Theological rants
of a liberal Christian

Book review: You Don’t Understand the Bible Because You Are Christian

Saturday, October 25, 2014 in Book Reviews | 0 comments

Book review: You Don’t Understand the Bible Because You Are Christian

by Richard Gist

★★★★★

Definitely a candidate for the Dubious Disciple top ten award this year. I can’t recall when I last enjoyed a book this much. Gist brings the Bible alive as ancient Hebrew storytelling, and though there’s sometimes a bit of speculation involved, the flavor of his interpretation is so fascinating that it must be spot on.

Gist describes himself as a “still growing, though retired, minister, who enjoys what he is continuously learning about the Bible.” He does not pretend to be a biblical scholar, yet he brings a common-sense approach to understanding Jewish literature. One fun example is his discussion of the difference between Hebrew prophecy and Christian prophecy. Hebrew prophets were never future-tellers the way we want to believe they were; they were actually more likely to go around playing music, falling into trances and stripping naked.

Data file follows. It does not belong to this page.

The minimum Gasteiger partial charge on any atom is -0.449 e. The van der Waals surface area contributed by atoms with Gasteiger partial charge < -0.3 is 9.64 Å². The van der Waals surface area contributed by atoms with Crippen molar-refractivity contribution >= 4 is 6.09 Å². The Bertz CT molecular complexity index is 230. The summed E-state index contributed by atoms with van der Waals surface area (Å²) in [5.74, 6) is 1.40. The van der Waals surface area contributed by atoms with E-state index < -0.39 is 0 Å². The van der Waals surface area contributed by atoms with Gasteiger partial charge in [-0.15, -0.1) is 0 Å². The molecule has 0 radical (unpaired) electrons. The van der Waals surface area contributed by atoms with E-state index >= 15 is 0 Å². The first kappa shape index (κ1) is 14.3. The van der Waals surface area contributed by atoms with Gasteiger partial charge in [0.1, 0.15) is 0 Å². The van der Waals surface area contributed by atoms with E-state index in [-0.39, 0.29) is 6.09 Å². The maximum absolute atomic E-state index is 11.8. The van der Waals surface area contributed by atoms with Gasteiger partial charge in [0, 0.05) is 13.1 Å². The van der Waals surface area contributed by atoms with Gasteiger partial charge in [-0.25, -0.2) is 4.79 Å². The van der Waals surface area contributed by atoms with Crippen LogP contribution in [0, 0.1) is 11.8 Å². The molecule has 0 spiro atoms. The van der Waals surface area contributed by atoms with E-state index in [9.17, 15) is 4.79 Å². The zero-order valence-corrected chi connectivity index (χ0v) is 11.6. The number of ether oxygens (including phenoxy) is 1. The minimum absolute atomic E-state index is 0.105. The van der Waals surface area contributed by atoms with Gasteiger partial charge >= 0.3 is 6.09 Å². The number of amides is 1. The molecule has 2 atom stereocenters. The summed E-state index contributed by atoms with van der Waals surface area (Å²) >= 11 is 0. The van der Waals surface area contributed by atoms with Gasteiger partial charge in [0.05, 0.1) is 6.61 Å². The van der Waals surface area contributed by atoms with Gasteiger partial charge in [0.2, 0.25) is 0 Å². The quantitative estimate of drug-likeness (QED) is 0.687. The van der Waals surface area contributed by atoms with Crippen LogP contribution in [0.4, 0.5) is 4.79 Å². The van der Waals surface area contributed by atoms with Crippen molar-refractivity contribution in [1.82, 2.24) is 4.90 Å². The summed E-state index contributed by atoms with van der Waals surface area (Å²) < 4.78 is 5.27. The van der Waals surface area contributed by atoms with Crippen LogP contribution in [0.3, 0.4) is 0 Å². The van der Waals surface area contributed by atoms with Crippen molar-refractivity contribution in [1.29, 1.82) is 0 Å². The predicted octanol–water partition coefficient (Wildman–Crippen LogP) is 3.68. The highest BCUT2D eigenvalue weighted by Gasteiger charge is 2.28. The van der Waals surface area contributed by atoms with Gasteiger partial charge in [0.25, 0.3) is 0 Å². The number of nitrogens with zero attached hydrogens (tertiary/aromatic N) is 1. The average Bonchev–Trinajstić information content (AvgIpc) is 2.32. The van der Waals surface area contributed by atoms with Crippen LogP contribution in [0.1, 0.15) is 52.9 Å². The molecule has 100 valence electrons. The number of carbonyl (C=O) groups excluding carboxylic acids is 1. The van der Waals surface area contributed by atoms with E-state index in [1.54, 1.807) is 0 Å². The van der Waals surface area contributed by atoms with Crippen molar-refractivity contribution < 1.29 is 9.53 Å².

So why don’t we understand the Bible the way ancient Hebrews did? Because we’re Christian. Within two or three generations after Jesus, Greek-speaking gentiles took over the church. The early Christians did not understand Jewish literature, they began to distance themselves from Jews, and soon even became enemies. People began to read scripture literally, which buried the subtle messages within. The Jesus movement, instead of promoting the prophets’ dreams, somehow turned into a religion.

Nowhere is this more evident than in comparing two early Christianities, which Gist labels Pauline and Petrine. Pauline Christianity won the race–it’s what we all are familiar with today–but Petrine Christianity is more loyal to its Jewish roots, and thus surely more loyal to Jesus.